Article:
With the MDS payload designed by Alcatel-Alenia Space and the Italian Space Agency (ASI), we had the opportunity to accommodate mice aboard the International Space Station (ISS) for 91 days, which represents the longest space journey of rodents up to now. MDS mission was aimed at investigating the responses of various tissues to the prolonged exposure to microgravity. Moreover, the possible protective action of pleiotrophin (PTN) over-expression in microgravity-induced osteoporosis was investigated by utilizing PTN-over-expressing mice. PTN is a diffusible factor usually liberated from osteoblasts and its over-expression is expected to stimulate the osteoblasts and attenuate osteoporosis development [15], [16].

An international muscle team from Italy, Germany and Japan, was appointed by ASI to investigate the effects of long-term microgravity on skeletal muscle. We performed a comprehensive study of the adaptation of mouse hindlimb skeletal muscles to long-term exposure to microgravity. Muscles were removed from mice soon (about 3 hours) after return to Earth aboard the shuttle Atlantis and immediately frozen for subsequent morphologic and gene expression analyses.

The study demonstrates the extended sensitivity to microgravity of antigravity soleus muscle after prolonged exposure to spaceflight, while evidencing possible mechanisms of resistance to microgravity-induced atrophy of the fast-twitch extensor digitorum longus (EDL) muscle. Moreover, the results also indicate that IGF-1, interleukin-6, and NOS1 might represent molecular targets for the development of countermeasures.

Materials and Methods

Animals

Wild type male C57BL/10J mice were used for this study. In all phases of the experiment (pre-flight, during the flight and post-flight) handling of animals was in accordance with the principles expressed in the “Guide for the care and the use of laboratory animals” (Office of Science and Health Reports of the USA National Institute of Health, Bethesda, USA). The approval of the MDS experiment was requested and obtained by the American Institutional Animal Care and Use Committee (IACUC protocol n°FLT-09-070 - KSC) as well as by the Ethics Committee of the Animal Facility of the National Institute for Cancer Research (Genoa, Italy) and by the Public Veterinary Health Department of the Italian Ministry of Health (Ministero del Lavoro, della Salute e delle Politiche Sociali prot. n°4347-09/03/2009-DGSA.P.).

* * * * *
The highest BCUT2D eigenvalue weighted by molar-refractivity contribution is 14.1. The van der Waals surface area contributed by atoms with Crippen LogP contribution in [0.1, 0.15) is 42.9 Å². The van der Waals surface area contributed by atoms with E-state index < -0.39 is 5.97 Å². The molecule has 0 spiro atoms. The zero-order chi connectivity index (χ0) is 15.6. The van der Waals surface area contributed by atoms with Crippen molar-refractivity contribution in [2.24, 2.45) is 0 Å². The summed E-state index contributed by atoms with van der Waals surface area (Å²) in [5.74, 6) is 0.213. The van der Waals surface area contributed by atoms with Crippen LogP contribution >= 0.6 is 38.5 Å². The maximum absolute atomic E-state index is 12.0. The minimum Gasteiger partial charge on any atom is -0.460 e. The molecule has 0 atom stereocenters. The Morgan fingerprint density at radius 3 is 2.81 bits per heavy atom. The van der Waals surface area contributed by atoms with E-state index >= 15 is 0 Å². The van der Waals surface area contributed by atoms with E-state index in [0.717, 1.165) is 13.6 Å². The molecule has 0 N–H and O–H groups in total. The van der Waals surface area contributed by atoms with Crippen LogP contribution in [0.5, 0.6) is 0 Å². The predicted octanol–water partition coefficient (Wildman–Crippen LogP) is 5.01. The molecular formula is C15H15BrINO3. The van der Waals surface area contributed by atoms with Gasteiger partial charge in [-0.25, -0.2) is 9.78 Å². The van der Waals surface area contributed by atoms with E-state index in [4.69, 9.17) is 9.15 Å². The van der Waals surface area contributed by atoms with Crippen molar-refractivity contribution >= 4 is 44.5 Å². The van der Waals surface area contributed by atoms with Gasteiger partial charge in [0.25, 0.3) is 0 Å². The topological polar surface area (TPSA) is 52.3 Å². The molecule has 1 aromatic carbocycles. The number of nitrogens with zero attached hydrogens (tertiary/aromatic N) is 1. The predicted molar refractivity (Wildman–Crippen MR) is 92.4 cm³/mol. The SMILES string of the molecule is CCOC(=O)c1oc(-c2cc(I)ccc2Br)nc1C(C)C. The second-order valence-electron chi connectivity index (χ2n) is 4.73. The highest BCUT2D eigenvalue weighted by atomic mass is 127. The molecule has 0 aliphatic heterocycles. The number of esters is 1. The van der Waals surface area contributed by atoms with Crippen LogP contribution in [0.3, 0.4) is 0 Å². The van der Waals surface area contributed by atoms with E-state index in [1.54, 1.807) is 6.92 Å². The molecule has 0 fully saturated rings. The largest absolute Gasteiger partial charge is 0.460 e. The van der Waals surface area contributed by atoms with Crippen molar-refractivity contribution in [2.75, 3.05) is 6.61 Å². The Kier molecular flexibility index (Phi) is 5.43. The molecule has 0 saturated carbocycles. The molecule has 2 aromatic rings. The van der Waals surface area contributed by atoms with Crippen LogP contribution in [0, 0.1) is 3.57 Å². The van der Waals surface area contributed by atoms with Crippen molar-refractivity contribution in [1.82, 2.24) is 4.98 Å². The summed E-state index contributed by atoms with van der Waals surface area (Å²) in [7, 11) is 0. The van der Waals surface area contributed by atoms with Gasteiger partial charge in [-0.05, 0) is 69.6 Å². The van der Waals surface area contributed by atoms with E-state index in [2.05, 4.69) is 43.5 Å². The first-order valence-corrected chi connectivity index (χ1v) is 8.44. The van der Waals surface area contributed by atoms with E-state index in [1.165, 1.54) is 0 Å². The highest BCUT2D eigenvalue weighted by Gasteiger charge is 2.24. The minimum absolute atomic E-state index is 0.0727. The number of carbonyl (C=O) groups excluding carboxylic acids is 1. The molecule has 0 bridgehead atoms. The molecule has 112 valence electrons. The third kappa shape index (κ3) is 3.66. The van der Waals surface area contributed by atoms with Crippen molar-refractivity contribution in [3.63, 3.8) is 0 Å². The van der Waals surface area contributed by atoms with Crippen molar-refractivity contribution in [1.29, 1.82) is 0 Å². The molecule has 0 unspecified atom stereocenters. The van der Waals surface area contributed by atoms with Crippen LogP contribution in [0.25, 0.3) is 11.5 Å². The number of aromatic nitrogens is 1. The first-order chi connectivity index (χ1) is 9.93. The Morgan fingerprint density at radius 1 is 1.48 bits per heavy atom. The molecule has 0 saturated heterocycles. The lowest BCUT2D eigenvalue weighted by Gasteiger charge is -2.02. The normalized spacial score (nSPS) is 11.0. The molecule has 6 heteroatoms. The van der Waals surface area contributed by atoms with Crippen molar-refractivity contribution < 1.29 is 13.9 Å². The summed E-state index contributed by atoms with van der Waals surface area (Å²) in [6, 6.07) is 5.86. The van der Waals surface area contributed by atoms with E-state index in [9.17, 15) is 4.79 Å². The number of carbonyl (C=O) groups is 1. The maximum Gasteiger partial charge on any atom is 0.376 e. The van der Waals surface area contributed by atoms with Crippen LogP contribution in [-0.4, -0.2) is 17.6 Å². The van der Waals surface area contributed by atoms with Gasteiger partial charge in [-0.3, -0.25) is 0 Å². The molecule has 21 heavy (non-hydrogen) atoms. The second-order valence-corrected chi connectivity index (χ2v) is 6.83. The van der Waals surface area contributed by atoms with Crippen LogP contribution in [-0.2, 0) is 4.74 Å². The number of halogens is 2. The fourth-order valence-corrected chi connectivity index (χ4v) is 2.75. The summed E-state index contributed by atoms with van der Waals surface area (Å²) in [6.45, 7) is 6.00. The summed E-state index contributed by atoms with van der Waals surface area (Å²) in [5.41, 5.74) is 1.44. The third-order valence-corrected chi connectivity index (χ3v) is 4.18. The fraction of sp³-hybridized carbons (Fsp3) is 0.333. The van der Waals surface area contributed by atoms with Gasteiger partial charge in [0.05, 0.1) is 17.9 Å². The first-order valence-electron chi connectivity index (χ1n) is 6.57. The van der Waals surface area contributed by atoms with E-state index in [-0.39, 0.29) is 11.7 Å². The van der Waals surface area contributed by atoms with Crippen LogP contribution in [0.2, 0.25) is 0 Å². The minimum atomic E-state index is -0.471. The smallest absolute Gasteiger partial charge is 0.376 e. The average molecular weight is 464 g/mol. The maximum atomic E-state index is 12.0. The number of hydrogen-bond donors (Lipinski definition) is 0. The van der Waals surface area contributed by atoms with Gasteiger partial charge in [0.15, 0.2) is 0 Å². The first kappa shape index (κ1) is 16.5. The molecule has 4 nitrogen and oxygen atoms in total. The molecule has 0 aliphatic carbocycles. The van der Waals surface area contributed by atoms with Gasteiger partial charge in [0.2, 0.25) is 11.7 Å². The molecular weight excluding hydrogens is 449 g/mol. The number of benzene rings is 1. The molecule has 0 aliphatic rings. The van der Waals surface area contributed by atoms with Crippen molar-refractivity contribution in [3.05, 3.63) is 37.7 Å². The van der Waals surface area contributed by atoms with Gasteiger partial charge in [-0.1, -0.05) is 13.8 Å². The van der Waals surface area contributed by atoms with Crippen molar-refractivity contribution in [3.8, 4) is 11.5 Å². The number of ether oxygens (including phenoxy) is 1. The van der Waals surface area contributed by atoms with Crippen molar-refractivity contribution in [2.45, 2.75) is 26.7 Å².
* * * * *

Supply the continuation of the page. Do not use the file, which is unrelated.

The authors of this article were not directly involved in/responsible for designing and/or executing the animal maintenance part of the experiment. Instead they were allowed access to the mice at the end of the flight mission and of the ground control experiments and participated in the specific tissue collection. Additional information about the MDS hardware adopted for housing the animal in space, the animal behavior during the flight and the efforts made to reduce mice pain and suffering during the whole experiment are reported by Cancedda et al. in the companion article “The Mice Drawer System (MDS) Experiment and the Space Endurance Record-Breaking Mice”.

MDS spaceflight mission

Three groups of wild-type mice, each composed of three animals, were originally planned for this study: three mice housed on ground for 91 days in normal laboratory cages (LAB); three mice housed on ground for 91 days in MDS payload (Ground); three spaceflight mice housed in MDS payload for 91 days on board ISS (Flight). Moreover, three similar groups of PTN-overexpressing mice were part of the study. However, as PTN effects on skeletal muscle are not yet established, the PTN-overexpressing mice were not included in the present study. The MDS payload developed by Alenia-Space [15] and the MDS mission characteristics are described in the leading article of this series. Mice were transported to the ISS on board the Shuttle Discovery (NASA mission STS-128) and back to the Earth on board the Shuttle Atlantis (mission STS-129; August–November, 2009). The on-ground experiment was carried out at the Animal Housing Facility of the Advanced Biotechnology Center in Genova. Two wild type mice died on board the ISS for unpredictable episodes (see leading article) so that the analysis was focused on one spaceflown mouse and on the corresponding ground controls. The EDL and soleus muscles of mice killed by carbon dioxide inhalation were excised bilaterally at the Life Sciences Support Facility of Kennedy Space Center within 3 hours after the Shuttle landing.